George Vernon Hudson of New Zealand, a postal worker by day, wanted more time for his hobby — entomology, the study of insects. Hudson has taken a liking to insects early in life, having published his first paper on the subject at age 14. But there were never enough hours in the day — literally. In 1895, then in his 20s, Hudson was a shift-worker for the post office, requiring that his hobby be relegated to after-hours. Noting that a two-hour shift of daylight time would give him more time after work to study insects (while not impacting the number of daylight hours during which the post office was open), Hudson took his proposal to the powers that be in New Zealand, authoring two papers on the subject. He was unsuccessful in getting the plan adopted, but, for the first time in recorded history, someone had taken up the Daylight Saving Time mantle.
A few years later, a British man independently came up with the Daylight Saving Time concept. In 1907, William Willett, a builder, penned a paper called “The Waste of Daylight” (here) arguing that we spend too much of summer’s daylight time asleep — a terrible waste of leisure time. (While not in the paper itself, many believe that Willett originally took up the cause, in part, because he wanted more time to play golf.) He also estimated that the British economy lost over 2.5 million pound sterling due to the unnecessary use of artificial light. Then 51 years old, Willett devoted the rest of his life to the cause, proposing that clocks be turned forward 20 minutes each Sunday in April (for a total of 80 minutes) and returned to “normal” time slowly over four Sundays in September. While he managed to get the ear of a Member of Parliament and get a bill introduced, he was otherwise unsuccessful in getting anyone to adopt his plan. He died in 1915.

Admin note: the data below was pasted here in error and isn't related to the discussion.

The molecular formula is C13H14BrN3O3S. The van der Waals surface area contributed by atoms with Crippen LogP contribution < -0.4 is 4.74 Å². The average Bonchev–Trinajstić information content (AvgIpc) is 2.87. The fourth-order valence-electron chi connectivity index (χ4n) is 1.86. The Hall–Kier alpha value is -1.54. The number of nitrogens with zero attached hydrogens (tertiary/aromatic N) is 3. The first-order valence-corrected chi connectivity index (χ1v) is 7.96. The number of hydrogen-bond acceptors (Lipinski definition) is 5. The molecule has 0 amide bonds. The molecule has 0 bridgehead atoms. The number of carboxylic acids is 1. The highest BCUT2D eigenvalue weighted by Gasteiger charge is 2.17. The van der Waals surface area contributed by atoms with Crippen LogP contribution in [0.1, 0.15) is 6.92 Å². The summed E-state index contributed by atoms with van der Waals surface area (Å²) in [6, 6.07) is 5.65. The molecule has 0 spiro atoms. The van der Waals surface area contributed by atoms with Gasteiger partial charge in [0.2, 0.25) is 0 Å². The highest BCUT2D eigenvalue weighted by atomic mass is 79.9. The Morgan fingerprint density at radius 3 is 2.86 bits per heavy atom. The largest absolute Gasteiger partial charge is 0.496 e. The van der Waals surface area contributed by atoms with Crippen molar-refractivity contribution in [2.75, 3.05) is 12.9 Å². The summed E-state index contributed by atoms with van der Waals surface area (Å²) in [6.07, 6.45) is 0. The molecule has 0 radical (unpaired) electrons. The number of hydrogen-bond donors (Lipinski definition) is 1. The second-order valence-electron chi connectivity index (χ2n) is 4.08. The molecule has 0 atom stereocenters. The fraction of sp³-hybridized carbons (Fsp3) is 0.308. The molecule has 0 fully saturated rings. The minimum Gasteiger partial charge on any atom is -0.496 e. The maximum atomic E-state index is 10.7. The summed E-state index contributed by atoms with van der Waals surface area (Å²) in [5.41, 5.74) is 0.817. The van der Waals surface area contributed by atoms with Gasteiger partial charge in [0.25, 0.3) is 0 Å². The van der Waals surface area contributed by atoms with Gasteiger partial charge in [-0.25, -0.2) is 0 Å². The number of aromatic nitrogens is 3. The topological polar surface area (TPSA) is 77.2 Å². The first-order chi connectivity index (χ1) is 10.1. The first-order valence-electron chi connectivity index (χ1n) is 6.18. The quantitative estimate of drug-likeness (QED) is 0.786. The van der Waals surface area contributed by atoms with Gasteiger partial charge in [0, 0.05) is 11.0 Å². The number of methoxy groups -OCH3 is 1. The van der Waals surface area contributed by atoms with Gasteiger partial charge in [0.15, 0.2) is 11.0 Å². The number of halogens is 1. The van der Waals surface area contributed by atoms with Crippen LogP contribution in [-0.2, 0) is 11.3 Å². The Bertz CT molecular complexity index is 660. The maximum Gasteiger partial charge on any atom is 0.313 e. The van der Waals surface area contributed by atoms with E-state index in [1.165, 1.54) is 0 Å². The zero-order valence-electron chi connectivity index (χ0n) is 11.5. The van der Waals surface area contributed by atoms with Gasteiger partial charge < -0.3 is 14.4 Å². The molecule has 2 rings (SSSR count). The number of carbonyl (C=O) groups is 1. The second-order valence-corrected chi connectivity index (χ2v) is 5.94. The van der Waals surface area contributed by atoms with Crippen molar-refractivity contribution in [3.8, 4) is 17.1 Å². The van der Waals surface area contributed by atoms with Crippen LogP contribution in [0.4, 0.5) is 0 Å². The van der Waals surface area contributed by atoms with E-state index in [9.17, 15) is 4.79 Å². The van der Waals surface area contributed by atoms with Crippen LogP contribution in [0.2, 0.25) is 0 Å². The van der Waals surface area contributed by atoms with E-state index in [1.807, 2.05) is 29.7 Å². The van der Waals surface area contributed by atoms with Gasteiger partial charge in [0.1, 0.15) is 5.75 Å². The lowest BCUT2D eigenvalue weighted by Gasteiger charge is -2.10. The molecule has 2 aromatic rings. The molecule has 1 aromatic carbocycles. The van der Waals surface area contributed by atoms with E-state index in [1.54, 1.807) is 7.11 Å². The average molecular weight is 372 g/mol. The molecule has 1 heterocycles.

The early work of this duo was not for naught. The seed of their ideas — probably more Willet’s than Hudson’s, due to simple geography — were well-planted and yielded results soon after — in Germany. On April 30, 1916, the Germans became the first nation to implement Daylight Saving Time, which they did for coal preservation. By turning the clocks forward, they burned less coal during wartime and gained the advantage of their adversaries. That advantage was short-lived, as most European nations quickly adopted Daylight Saving Time soon thereafter. Russia followed the next year and the U.S. in 1918.
But Daylight Saving Times never has — and never will be — universal. The map above (larger version here) shows where DST is still employed (in blue), has never been used (red), and was once but is no longer (orange).
From the Archives: Pumpkin Saving Time: And now, we can add candy pumpkins to the list of things involved in Daylight Saving Time’s checkered history.
Related reading: “Spring Forward: The Annual Madness of Daylight Saving Time,” by Michael Downing. 4.5 stars on 11 reviews. Not available on Kindle.